Penalties totalling $US10 million ($A11.02 million) filed by the US safety regulator the FAA against United and US Airways overnight are a sharp reminder of how derelict Australian regulators are when it comes to comparable breaches by Qantas and REX.
Neither Qantas nor REX have been prosecuted or fined over gross violations of the safety rules and the prospect of any action being taken against any large Australian carrier until there is a disaster involving them is zero.
US Airways faces a $5.4 million penalty for operating 1647 flights over three months in breach of safety directives and its own safety procedures, which are incorporated in its operating licence.
United’s proposed fine of $3.8 million is for using towels instead of protective caps while working on one engine on one Boeing 737, which it then flew in an unairworthy condition for 200 flights.
But in Australia, Qantas flew a sub fleet of 737-400 jets for five years in breach of compulsory airworthiness directives to repair their forward pressure bulkheads, by not completing the work.
Qantas denied that the failure to complete the work compromised safety, and the Civil Aviation Safety Authority (CASA) denied that it had any obligation to ensure that Qantas complied with such directives.
This was the moment as reported in Plane Talking in February that made aviation regulation in Australia look comparable to the failed nation status it enjoys in Nigeria.
Our major flag carrier actually claimed that an airworthiness directive was not about air safety and the government and CASA did nothing, apart from Minister Anthony Albanese making another Qantas-is-great statement in Parliament.
By US standards, Qantas would have been hauled up into account and fined a considerable sum. CASA should also have been asked to explain why it nearly grounded Ansett in April 2001 for failing to carry out compulsory airworthiness directives on aged 767s yet took no action against Qantas.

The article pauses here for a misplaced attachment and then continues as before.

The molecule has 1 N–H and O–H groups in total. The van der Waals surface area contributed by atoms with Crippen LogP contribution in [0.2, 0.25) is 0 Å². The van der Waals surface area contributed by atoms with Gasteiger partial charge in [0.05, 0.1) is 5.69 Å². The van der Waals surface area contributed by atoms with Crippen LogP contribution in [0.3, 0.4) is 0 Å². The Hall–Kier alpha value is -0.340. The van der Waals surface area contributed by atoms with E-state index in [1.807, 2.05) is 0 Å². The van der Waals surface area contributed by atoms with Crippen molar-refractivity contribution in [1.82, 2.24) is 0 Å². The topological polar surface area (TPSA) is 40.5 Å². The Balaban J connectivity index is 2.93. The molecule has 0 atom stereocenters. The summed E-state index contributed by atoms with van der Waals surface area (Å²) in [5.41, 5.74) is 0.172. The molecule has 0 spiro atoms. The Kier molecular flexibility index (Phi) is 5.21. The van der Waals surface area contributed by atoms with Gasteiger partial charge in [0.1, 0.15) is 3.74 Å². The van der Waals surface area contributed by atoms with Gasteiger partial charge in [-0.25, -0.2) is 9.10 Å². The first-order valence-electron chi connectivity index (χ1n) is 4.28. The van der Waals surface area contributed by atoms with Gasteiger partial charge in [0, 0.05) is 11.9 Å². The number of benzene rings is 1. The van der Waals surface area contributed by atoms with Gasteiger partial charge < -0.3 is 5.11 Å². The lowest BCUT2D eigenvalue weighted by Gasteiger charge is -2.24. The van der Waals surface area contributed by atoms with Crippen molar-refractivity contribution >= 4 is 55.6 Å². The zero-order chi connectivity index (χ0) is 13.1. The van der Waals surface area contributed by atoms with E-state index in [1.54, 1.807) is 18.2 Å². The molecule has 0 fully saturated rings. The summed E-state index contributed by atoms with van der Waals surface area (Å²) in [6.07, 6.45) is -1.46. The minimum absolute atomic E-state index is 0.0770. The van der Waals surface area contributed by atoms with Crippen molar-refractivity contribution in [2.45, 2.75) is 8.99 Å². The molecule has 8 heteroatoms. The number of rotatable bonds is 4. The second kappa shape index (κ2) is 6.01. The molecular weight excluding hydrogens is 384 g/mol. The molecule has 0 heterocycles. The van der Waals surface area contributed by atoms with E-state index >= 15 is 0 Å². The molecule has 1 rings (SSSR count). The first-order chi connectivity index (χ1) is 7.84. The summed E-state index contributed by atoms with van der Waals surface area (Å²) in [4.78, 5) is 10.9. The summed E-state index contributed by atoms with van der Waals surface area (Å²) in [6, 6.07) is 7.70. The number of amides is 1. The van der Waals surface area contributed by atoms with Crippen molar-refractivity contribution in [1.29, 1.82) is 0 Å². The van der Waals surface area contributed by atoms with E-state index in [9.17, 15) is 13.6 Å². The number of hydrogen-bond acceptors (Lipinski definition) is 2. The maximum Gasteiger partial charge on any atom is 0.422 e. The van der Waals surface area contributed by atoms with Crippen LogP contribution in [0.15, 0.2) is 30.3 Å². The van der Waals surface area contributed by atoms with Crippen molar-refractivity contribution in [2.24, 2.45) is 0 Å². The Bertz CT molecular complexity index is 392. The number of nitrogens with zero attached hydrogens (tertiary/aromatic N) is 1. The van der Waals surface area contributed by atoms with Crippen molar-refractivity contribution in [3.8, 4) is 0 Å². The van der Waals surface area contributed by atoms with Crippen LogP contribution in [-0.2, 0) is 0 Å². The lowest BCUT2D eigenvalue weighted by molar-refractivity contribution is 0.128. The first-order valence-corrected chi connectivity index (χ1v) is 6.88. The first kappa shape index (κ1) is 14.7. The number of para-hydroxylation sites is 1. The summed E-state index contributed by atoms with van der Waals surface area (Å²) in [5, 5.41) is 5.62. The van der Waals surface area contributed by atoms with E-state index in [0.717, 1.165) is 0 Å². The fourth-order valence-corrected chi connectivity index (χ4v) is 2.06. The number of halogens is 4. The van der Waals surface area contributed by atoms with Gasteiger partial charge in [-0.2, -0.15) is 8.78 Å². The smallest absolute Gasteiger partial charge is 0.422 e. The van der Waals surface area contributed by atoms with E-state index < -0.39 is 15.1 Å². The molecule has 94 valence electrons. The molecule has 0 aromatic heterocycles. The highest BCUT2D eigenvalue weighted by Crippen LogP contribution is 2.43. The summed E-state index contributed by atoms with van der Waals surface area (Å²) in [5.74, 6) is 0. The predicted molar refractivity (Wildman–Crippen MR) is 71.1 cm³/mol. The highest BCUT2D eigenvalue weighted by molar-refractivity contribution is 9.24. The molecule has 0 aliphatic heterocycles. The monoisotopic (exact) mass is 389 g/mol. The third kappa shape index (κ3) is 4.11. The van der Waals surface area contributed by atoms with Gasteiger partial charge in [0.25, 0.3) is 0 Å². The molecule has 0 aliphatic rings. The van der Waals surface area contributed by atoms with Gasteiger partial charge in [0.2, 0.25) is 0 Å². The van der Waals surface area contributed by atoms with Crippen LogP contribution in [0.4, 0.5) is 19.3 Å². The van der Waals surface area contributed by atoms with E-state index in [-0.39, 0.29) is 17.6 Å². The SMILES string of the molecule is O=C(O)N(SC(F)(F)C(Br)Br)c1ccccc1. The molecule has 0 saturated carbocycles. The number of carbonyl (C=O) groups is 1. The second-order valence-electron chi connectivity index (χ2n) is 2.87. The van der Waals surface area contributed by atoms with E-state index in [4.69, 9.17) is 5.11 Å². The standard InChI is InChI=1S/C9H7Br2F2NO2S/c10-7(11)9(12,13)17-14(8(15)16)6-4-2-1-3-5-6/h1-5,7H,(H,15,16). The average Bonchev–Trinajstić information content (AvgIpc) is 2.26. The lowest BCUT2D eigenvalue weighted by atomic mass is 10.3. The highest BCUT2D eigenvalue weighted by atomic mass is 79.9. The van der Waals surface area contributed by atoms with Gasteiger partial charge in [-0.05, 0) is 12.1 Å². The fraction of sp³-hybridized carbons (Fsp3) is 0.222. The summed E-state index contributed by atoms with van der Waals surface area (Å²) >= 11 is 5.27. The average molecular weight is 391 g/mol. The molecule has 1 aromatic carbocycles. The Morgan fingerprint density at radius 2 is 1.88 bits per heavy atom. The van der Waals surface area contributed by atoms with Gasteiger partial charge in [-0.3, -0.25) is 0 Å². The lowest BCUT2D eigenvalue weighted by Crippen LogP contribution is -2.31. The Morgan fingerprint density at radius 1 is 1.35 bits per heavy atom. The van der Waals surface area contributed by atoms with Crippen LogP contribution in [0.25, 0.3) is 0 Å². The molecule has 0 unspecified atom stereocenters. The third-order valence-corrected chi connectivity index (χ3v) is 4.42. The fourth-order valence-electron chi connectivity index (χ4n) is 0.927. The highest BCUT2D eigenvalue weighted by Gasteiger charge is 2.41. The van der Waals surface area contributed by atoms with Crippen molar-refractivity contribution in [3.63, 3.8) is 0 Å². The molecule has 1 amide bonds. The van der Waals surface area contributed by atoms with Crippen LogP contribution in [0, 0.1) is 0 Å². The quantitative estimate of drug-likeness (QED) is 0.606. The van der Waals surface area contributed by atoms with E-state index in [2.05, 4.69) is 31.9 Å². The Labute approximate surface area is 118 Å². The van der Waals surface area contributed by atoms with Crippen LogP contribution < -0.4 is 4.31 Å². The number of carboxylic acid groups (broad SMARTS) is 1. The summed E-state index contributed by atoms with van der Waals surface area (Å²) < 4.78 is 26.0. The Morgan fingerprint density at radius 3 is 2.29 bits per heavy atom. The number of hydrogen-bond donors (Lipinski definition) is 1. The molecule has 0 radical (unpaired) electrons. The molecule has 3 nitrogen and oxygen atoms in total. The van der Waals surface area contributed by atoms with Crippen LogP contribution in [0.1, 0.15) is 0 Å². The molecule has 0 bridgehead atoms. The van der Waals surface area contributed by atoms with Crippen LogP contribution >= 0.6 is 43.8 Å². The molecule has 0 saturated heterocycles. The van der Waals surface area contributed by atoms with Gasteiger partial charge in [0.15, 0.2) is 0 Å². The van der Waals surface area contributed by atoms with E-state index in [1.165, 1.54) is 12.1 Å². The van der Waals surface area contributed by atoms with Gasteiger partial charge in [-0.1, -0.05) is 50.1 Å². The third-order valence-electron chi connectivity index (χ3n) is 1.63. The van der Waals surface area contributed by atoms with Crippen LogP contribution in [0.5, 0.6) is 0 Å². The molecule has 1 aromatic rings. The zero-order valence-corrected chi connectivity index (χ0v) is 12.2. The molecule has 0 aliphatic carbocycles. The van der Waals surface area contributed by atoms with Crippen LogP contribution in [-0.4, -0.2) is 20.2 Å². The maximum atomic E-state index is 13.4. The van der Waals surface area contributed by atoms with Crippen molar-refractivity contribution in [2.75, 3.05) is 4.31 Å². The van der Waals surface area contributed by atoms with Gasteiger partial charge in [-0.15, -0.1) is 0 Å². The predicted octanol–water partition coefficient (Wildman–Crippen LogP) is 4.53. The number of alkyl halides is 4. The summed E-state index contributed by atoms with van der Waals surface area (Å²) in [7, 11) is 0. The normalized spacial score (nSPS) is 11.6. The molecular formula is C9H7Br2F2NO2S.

Similarly the air safety investigator, the Australian Transport Safety Bureau, refused late in 2007 to investigate the filling of emergency oxygen packs with pure nitrogen by Qantas maintenance workers, an incident that could have destroyed a plane in the event of a cabin depressurisation in which pilots would have resorted to the masks and passed out, and highlighted serious incompetence in Qantas maintenance procedures.
In November 2007, REX, which is the world’s second largest operator of the aging SAAB 340 turbo-prop, deliberately flew one of them from just beyond Wagga Wagga to Sydney on a single engine with 33 passengers on board after the other engine failed.
This incident, which was in complete contravention of Civil Aviation Orders Part 20.6, involved the flight failing to land at the nearest available airport, and made a crash a certainty in the event of the other engine failing. It was a gamble by REX. It broke a cast-iron safety regulation. The ATSB refused to investigate, CASA failed in its duty to enforce the law, and the incident festers on as a disgraceful reflection on the airline, the two regulators, and the Department of Transport under the previous government.
US safety administration is far from perfect, and is currently under intense scrutiny over several other issues. But how much more imperfect, incompetent and ethically corrupt is the regulation and government oversight of air safety in Australia?
Aviation safety regulation in this country is incompetent and ethically corrupt, and significant ministerial oversight hasn’t existed for at least 50 years.